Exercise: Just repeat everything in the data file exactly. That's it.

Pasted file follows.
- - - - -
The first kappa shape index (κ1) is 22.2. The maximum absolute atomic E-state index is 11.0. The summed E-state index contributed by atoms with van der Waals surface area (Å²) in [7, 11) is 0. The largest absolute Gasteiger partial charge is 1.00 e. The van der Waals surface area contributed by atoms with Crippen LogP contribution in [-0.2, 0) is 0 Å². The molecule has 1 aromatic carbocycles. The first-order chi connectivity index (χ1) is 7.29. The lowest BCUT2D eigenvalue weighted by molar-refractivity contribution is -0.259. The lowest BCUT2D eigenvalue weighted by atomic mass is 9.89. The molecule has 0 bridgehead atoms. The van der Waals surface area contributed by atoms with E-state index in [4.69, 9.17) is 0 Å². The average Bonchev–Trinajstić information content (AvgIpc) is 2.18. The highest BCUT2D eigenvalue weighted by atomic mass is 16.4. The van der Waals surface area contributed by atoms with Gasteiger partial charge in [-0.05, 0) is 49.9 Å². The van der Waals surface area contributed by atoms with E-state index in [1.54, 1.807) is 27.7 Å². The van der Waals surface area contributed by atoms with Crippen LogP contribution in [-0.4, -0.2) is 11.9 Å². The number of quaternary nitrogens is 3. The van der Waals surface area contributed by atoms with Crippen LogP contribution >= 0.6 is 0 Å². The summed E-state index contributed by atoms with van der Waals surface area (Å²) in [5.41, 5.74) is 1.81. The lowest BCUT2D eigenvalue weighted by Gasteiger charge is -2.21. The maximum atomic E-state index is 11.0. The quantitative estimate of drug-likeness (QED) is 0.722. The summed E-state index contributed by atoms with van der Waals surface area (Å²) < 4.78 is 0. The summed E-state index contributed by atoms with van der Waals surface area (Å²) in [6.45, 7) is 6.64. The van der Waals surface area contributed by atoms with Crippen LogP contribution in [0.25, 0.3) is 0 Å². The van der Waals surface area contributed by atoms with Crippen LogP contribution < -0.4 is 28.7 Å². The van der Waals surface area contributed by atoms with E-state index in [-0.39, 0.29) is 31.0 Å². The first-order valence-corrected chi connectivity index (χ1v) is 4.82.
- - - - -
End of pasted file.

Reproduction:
The first kappa shape index (κ1) is 22.2. The maximum absolute atomic E-state index is 11.0. The summed E-state index contributed by atoms with van der Waals surface area (Å²) in [7, 11) is 0. The largest absolute Gasteiger partial charge is 1.00 e. The van der Waals surface area contributed by atoms with Crippen LogP contribution in [-0.2, 0) is 0 Å². The molecule has 1 aromatic carbocycles. The first-order chi connectivity index (χ1) is 7.29. The lowest BCUT2D eigenvalue weighted by molar-refractivity contribution is -0.259. The lowest BCUT2D eigenvalue weighted by atomic mass is 9.89. The molecule has 0 bridgehead atoms. The van der Waals surface area contributed by atoms with E-state index in [4.69, 9.17) is 0 Å². The average Bonchev–Trinajstić information content (AvgIpc) is 2.18. The highest BCUT2D eigenvalue weighted by atomic mass is 16.4. The van der Waals surface area contributed by atoms with Gasteiger partial charge in [-0.05, 0) is 49.9 Å². The van der Waals surface area contributed by atoms with E-state index in [1.54, 1.807) is 27.7 Å². The van der Waals surface area contributed by atoms with Crippen LogP contribution in [-0.4, -0.2) is 11.9 Å². The number of quaternary nitrogens is 3. The van der Waals surface area contributed by atoms with Crippen LogP contribution >= 0.6 is 0 Å². The summed E-state index contributed by atoms with van der Waals surface area (Å²) in [5.41, 5.74) is 1.81. The lowest BCUT2D eigenvalue weighted by Gasteiger charge is -2.21. The maximum atomic E-state index is 11.0. The quantitative estimate of drug-likeness (QED) is 0.722. The summed E-state index contributed by atoms with van der Waals surface area (Å²) < 4.78 is 0. The summed E-state index contributed by atoms with van der Waals surface area (Å²) in [6.45, 7) is 6.64. The van der Waals surface area contributed by atoms with Crippen LogP contribution in [0.25, 0.3) is 0 Å². The van der Waals surface area contributed by atoms with Crippen LogP contribution < -0.4 is 28.7 Å². The van der Waals surface area contributed by atoms with E-state index in [-0.39, 0.29) is 31.0 Å². The first-order valence-corrected chi connectivity index (χ1v) is 4.82.